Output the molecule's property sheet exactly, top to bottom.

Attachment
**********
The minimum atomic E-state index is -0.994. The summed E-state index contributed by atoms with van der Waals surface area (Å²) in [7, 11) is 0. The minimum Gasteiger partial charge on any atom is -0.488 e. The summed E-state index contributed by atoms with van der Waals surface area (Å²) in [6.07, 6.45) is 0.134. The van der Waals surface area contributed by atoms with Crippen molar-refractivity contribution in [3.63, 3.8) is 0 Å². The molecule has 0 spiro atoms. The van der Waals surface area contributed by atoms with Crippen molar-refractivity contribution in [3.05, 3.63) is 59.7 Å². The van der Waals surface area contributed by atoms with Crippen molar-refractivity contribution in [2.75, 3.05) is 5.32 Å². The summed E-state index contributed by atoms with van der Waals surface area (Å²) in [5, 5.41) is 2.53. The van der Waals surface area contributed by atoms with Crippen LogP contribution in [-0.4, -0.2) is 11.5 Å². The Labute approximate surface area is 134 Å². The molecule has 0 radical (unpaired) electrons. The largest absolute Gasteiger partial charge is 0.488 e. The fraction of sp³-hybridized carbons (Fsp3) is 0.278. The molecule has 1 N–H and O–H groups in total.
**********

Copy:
The minimum atomic E-state index is -0.994. The summed E-state index contributed by atoms with van der Waals surface area (Å²) in [7, 11) is 0. The minimum Gasteiger partial charge on any atom is -0.488 e. The summed E-state index contributed by atoms with van der Waals surface area (Å²) in [6.07, 6.45) is 0.134. The van der Waals surface area contributed by atoms with Crippen molar-refractivity contribution in [3.63, 3.8) is 0 Å². The molecule has 0 spiro atoms. The van der Waals surface area contributed by atoms with Crippen molar-refractivity contribution in [3.05, 3.63) is 59.7 Å². The van der Waals surface area contributed by atoms with Crippen molar-refractivity contribution in [2.75, 3.05) is 5.32 Å². The summed E-state index contributed by atoms with van der Waals surface area (Å²) in [5, 5.41) is 2.53. The van der Waals surface area contributed by atoms with Crippen LogP contribution in [-0.4, -0.2) is 11.5 Å². The Labute approximate surface area is 134 Å². The molecule has 0 radical (unpaired) electrons. The largest absolute Gasteiger partial charge is 0.488 e. The fraction of sp³-hybridized carbons (Fsp3) is 0.278. The molecule has 1 N–H and O–H groups in total.